Justice KM Joseph’s appointment to the Apex Court is a fresh instance of friction between the judiciary and the government.
Despite being recommended by the Collegium headed by Justice Dipak Misra, the government showed reluctance in appointment of Justice K M Joseph, Chief Justice of the Uttarakhand High Court to the Apex Court on broadly two grounds. First being his standing in the All India High Court Judges’ Seniority List and secondly, that there is adequate representation for the Kerala High Court in form of justices Kurian Joseph and at the same time, some other high courts lack representation in the Supreme Court. In an earlier instance, in May 2016, the government had not acted on the Collegium’s recommendation to transfer him from the Uttarakhand High Court to the High Court of Andhra Pradesh &Telangana on medical grounds.
Even though the government did its best to justify its request for reconsideration of Justice Joseph’s name, it is being speculated that he had struck down President’s Rule imposed by BJP led government at the center. The concern echoed not only in the legal fraternity but also in the Parliament. K C Venugopal of Congress asked, “The (SC) collegium had recommended the name of a judge. Why did the government reject only that name? What situation prompted the government to reject that name?” to which Ravi Shankar Prasad replied, “if judges come from one state”, but at the same time many High Courts go “unrepresented” in Supreme Court, “then as the Minister for Law and Justice, I am duty-bound to convey that concern to the court”.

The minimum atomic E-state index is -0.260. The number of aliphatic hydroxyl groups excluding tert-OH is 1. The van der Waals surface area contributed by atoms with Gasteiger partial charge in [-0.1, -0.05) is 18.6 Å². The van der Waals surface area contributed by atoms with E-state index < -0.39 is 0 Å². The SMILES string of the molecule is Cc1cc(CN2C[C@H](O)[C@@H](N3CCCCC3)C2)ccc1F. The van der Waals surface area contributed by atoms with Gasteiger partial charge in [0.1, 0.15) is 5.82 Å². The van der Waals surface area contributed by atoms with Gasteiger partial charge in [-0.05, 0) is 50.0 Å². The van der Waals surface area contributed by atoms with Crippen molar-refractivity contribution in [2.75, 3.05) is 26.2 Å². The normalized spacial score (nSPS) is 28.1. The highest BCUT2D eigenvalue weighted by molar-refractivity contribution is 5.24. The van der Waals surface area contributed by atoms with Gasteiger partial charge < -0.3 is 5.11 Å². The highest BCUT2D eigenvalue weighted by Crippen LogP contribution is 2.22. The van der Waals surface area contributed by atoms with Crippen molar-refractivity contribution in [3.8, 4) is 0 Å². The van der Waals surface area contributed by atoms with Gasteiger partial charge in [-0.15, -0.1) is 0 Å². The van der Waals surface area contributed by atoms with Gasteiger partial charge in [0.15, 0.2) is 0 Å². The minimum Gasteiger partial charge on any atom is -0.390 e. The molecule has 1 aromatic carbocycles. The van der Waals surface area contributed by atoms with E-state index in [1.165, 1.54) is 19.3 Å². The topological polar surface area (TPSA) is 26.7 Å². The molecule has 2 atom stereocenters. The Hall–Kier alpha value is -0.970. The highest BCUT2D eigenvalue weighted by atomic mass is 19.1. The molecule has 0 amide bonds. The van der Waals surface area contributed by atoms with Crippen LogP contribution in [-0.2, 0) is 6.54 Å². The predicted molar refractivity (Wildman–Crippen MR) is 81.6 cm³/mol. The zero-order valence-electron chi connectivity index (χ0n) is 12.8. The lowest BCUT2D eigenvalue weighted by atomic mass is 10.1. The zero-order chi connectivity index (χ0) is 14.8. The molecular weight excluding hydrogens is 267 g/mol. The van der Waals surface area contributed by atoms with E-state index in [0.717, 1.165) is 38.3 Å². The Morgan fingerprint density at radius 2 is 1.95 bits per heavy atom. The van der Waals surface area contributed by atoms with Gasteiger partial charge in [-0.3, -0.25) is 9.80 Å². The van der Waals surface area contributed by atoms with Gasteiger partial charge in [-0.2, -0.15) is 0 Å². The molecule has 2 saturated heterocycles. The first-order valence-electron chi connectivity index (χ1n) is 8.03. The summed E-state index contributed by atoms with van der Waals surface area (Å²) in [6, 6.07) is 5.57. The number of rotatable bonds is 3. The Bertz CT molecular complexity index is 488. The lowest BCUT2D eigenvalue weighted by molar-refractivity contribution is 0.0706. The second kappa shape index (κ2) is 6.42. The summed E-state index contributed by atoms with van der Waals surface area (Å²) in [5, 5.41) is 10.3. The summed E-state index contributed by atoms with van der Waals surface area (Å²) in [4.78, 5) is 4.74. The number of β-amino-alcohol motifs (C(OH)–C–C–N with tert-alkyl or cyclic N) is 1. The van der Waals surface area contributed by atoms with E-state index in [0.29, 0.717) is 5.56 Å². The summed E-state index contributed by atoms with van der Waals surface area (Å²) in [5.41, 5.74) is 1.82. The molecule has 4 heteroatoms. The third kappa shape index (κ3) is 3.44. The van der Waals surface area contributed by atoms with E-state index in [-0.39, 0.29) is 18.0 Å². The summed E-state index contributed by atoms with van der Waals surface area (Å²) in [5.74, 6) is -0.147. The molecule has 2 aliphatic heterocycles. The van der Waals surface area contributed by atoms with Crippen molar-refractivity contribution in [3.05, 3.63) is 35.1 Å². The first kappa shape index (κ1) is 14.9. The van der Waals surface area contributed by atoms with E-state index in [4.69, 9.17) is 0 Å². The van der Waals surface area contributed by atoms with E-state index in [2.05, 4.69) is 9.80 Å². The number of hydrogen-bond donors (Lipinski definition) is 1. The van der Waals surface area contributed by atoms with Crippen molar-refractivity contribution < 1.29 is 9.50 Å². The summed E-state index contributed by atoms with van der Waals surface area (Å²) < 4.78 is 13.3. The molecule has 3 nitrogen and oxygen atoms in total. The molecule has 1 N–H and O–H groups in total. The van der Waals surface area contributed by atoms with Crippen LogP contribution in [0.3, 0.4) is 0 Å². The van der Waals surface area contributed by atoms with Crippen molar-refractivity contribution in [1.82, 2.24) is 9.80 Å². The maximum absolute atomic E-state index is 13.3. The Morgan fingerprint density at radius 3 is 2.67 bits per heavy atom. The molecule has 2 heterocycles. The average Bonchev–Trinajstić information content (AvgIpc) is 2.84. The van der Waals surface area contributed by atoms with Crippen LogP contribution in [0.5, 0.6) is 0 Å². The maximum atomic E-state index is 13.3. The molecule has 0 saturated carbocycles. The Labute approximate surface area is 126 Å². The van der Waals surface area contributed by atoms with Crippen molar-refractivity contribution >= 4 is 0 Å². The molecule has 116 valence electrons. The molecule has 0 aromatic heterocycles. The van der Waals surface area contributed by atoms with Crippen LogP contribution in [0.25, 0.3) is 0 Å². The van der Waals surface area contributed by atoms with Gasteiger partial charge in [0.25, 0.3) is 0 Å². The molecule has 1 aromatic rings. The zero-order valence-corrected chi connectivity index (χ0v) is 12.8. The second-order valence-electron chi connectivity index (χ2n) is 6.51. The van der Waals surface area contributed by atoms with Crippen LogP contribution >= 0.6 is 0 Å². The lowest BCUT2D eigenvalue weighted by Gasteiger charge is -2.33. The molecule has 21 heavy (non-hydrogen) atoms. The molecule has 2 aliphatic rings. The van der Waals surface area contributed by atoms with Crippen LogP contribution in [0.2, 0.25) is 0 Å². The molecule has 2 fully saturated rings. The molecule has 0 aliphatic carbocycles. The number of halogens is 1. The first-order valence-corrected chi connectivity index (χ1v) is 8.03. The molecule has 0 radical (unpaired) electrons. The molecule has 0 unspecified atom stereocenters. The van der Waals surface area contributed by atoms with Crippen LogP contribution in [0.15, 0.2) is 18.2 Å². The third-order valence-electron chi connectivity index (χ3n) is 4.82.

Subsequent reiteration by the collegium to elevate Justice Joseph to the Apex Court has been accepted by the government, but the controversy does not seem to abate. The central government has placed justice K M Joseph last in seniority of appointment list, despite his name being recommended and reiterated before Indira Banerjee and Vineet Saran, two other judges elevated to the Apex Court. This concern was addressed to Justice Dipak Misra by other judges of the Supreme Court.
Article 50 of the Indian Constitution separates Judiciary from the executive, and the same has been reiterated in the judicial precedents. An independent judiciary is quintessential for a democracy to function smoothly and therefore, the principle of appointment of Supreme Court judges which is being violated and needs to be defended.
By- Anubhav Bijalwan